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Most U.S. stocks retreat on bond auction

Most U.S. stocks retreat on bond auction

Most U.S. stocks fell for a third day as stronger-than-forecast demand in a Treasury auction and an unexpected drop in consumer confidence spurred concern investors are questioning the strength of the economic recovery.
Alcoa Inc., Walt Disney Co. and Hewlett-Packard Co. lost at least 1.1 percent after the Conference Board's gauge of sentiment trailed estimates and its measure of employment availability slumped to a 26-year low. International Business Machines Corp. helped lead the market higher earlier after its board approved US$5 billion in buyback funds. Treasuries rose following the record US$44 billion auction of two-year notes.
More than two stocks retreated for each that gained on the New York Stock Exchange. The Standard & Poor's 500 Index slipped 0.3 percent to 1,063.41 at 4:03 p.m. yesterday in New York. The Dow Jones Industrial Average increased 14.21 points, or 0.1 percent, to 9,882.17 as IBM gained and Exxon Mobil Corp. and Chevron Corp. climbed on a rebound in oil. The Nasdaq Composite slid 1.2 percent as Baidu Inc. and Wynn Resorts Ltd. tumbled 11 percent.
"The Treasury auction took some wind off the stock market," said Peter Boockvar, an equity strategist at Miller Tabak & Co. in New York. "It reflects some rising risk aversion and belief the Fed will remain on hold because the economy is still looking very iffy. People are concerned about the sustainability of the economic improvement. The market might be heading for a correction phase."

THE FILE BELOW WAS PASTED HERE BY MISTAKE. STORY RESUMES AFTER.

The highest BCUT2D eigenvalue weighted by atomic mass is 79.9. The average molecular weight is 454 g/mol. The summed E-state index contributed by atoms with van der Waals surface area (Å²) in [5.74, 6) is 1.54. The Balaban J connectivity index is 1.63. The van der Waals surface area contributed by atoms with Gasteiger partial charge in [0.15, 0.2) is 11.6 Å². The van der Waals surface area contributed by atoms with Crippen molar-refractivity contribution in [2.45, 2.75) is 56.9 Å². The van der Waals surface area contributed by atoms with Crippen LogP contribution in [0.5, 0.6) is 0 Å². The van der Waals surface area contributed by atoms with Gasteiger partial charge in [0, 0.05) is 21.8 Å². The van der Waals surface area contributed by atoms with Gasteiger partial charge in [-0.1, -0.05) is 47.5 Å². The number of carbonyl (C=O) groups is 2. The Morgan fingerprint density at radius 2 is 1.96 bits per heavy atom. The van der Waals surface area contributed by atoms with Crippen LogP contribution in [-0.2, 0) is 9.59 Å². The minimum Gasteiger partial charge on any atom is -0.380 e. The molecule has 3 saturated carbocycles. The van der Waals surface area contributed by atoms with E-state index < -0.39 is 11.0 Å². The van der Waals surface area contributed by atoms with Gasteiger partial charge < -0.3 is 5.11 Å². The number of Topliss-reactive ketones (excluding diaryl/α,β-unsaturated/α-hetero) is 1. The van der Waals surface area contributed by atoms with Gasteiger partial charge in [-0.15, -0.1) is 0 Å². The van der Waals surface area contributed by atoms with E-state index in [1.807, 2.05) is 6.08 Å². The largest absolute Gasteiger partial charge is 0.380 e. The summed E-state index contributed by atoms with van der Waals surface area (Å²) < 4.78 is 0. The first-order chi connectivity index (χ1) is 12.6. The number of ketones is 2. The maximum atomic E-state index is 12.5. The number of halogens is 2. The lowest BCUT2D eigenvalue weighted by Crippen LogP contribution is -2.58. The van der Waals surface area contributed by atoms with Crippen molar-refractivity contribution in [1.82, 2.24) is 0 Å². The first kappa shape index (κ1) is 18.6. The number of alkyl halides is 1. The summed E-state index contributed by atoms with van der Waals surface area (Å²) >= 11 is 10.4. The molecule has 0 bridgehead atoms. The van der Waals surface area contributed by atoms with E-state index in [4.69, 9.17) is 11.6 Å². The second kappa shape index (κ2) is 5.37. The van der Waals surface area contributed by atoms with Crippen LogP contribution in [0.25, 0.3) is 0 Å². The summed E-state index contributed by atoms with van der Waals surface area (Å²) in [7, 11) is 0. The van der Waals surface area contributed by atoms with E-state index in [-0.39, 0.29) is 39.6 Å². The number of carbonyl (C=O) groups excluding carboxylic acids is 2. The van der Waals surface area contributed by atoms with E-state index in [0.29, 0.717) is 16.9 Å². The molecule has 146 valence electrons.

Consumer-discretionary shares posted the steepest decline in the S&P 500 among 10 groups after the Conference Board's consumer confidence index unexpectedly fell to 47.7. The S&P 500 has jumped 57 percent from a 12-year low in March amid speculation an economic recovery will restore profit growth.
"For this recovery to have sustainability, we need to see a healthy consumer," said Keith Wirtz, chief investment officer at Fifth Third Asset Management Inc., which oversees US$18.6 billion in Cincinnati. "Any statistic that is consumer-centric will weigh on the market." Johnson Controls Inc. led a gauge of carmakers and components companies down 2.9 percent for the biggest decline among 24 industries.
The world's largest maker of auto seats reported a 16 percent drop in quarterly revenue in its structural controls unit as construction slowed and owners deferred repairs. The company said 2010 earnings will be US$1.35 to US$1.45 a share. Analysts surveyed by Bloomberg estimate profit of US$1.51 a share on average. Johnson Controls fell 4.8 percent to US$25.03.
Limited Brands Inc. led consumer discretionary stocks down 1.7 percent. The owner of the Victoria's Secret chain said it expects percentage declines in sales at store open at least one year will be "in the negative low-to-mid single digits" this month. The company had expected sales to be "roughly flat." Limited Brands slumped 8.1 percent to US$17.91.


Updated : 2021-05-10 08:04 GMT+08:00